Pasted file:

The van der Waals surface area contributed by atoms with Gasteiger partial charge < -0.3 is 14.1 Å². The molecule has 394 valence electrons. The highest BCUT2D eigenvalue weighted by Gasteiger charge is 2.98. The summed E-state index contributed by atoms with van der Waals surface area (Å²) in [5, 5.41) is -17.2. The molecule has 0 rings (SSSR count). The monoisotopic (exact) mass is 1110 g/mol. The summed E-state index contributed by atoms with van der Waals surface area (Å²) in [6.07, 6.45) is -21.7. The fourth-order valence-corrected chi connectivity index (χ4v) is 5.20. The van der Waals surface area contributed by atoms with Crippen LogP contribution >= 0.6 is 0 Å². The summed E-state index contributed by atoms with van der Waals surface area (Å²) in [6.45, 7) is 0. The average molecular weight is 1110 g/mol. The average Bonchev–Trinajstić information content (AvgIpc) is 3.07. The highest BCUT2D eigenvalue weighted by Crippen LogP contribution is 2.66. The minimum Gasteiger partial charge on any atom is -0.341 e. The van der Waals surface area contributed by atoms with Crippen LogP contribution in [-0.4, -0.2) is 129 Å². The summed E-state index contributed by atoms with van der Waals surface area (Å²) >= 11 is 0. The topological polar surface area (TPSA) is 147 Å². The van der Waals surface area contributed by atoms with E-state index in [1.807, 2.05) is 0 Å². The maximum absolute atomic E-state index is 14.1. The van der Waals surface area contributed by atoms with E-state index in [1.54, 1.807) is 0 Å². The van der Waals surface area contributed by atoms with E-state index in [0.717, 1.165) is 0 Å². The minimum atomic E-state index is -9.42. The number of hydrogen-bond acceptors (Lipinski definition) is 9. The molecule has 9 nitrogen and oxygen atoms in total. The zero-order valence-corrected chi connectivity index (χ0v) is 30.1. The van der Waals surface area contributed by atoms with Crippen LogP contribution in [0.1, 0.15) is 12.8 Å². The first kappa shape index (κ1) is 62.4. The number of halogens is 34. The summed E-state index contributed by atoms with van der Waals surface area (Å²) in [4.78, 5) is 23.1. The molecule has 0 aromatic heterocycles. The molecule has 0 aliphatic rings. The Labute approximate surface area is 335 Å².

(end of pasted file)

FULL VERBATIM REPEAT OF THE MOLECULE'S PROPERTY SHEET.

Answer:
The van der Waals surface area contributed by atoms with Gasteiger partial charge < -0.3 is 14.1 Å². The molecule has 394 valence electrons. The highest BCUT2D eigenvalue weighted by Gasteiger charge is 2.98. The summed E-state index contributed by atoms with van der Waals surface area (Å²) in [5, 5.41) is -17.2. The molecule has 0 rings (SSSR count). The monoisotopic (exact) mass is 1110 g/mol. The summed E-state index contributed by atoms with van der Waals surface area (Å²) in [6.07, 6.45) is -21.7. The fourth-order valence-corrected chi connectivity index (χ4v) is 5.20. The van der Waals surface area contributed by atoms with Crippen LogP contribution >= 0.6 is 0 Å². The summed E-state index contributed by atoms with van der Waals surface area (Å²) in [6.45, 7) is 0. The average molecular weight is 1110 g/mol. The average Bonchev–Trinajstić information content (AvgIpc) is 3.07. The highest BCUT2D eigenvalue weighted by Crippen LogP contribution is 2.66. The minimum Gasteiger partial charge on any atom is -0.341 e. The van der Waals surface area contributed by atoms with Crippen LogP contribution in [-0.4, -0.2) is 129 Å². The summed E-state index contributed by atoms with van der Waals surface area (Å²) >= 11 is 0. The topological polar surface area (TPSA) is 147 Å². The van der Waals surface area contributed by atoms with E-state index in [1.807, 2.05) is 0 Å². The maximum absolute atomic E-state index is 14.1. The van der Waals surface area contributed by atoms with E-state index in [1.54, 1.807) is 0 Å². The van der Waals surface area contributed by atoms with E-state index in [0.717, 1.165) is 0 Å². The minimum atomic E-state index is -9.42. The number of hydrogen-bond acceptors (Lipinski definition) is 9. The molecule has 9 nitrogen and oxygen atoms in total. The zero-order valence-corrected chi connectivity index (χ0v) is 30.1. The van der Waals surface area contributed by atoms with Crippen LogP contribution in [0.1, 0.15) is 12.8 Å². The first kappa shape index (κ1) is 62.4. The number of halogens is 34. The summed E-state index contributed by atoms with van der Waals surface area (Å²) in [4.78, 5) is 23.1. The molecule has 0 aromatic heterocycles. The molecule has 0 aliphatic rings. The Labute approximate surface area is 335 Å².